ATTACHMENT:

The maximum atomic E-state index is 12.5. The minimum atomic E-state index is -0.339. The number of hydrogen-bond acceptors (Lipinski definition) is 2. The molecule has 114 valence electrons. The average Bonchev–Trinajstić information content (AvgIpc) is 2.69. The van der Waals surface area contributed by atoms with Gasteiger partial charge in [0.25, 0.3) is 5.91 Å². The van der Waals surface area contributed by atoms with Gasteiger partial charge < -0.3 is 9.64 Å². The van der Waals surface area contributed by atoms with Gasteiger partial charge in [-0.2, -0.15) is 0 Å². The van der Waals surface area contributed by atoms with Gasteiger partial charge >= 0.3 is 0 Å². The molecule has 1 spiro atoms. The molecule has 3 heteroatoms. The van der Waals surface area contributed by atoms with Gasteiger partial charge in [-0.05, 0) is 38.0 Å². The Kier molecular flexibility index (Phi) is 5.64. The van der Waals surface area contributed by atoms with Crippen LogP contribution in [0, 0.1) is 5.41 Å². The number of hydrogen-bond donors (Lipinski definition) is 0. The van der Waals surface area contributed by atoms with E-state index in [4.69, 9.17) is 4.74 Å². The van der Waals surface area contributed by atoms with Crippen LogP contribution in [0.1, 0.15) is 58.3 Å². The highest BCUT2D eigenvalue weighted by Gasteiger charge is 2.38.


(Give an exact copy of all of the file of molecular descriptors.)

The maximum atomic E-state index is 12.5. The minimum atomic E-state index is -0.339. The number of hydrogen-bond acceptors (Lipinski definition) is 2. The molecule has 114 valence electrons. The average Bonchev–Trinajstić information content (AvgIpc) is 2.69. The van der Waals surface area contributed by atoms with Gasteiger partial charge in [0.25, 0.3) is 5.91 Å². The van der Waals surface area contributed by atoms with Gasteiger partial charge < -0.3 is 9.64 Å². The van der Waals surface area contributed by atoms with Gasteiger partial charge in [-0.2, -0.15) is 0 Å². The van der Waals surface area contributed by atoms with Gasteiger partial charge >= 0.3 is 0 Å². The molecule has 1 spiro atoms. The molecule has 3 heteroatoms. The van der Waals surface area contributed by atoms with Gasteiger partial charge in [-0.05, 0) is 38.0 Å². The Kier molecular flexibility index (Phi) is 5.64. The van der Waals surface area contributed by atoms with Crippen LogP contribution in [0, 0.1) is 5.41 Å². The number of hydrogen-bond donors (Lipinski definition) is 0. The van der Waals surface area contributed by atoms with E-state index in [4.69, 9.17) is 4.74 Å². The van der Waals surface area contributed by atoms with Crippen LogP contribution in [0.1, 0.15) is 58.3 Å². The highest BCUT2D eigenvalue weighted by Gasteiger charge is 2.38.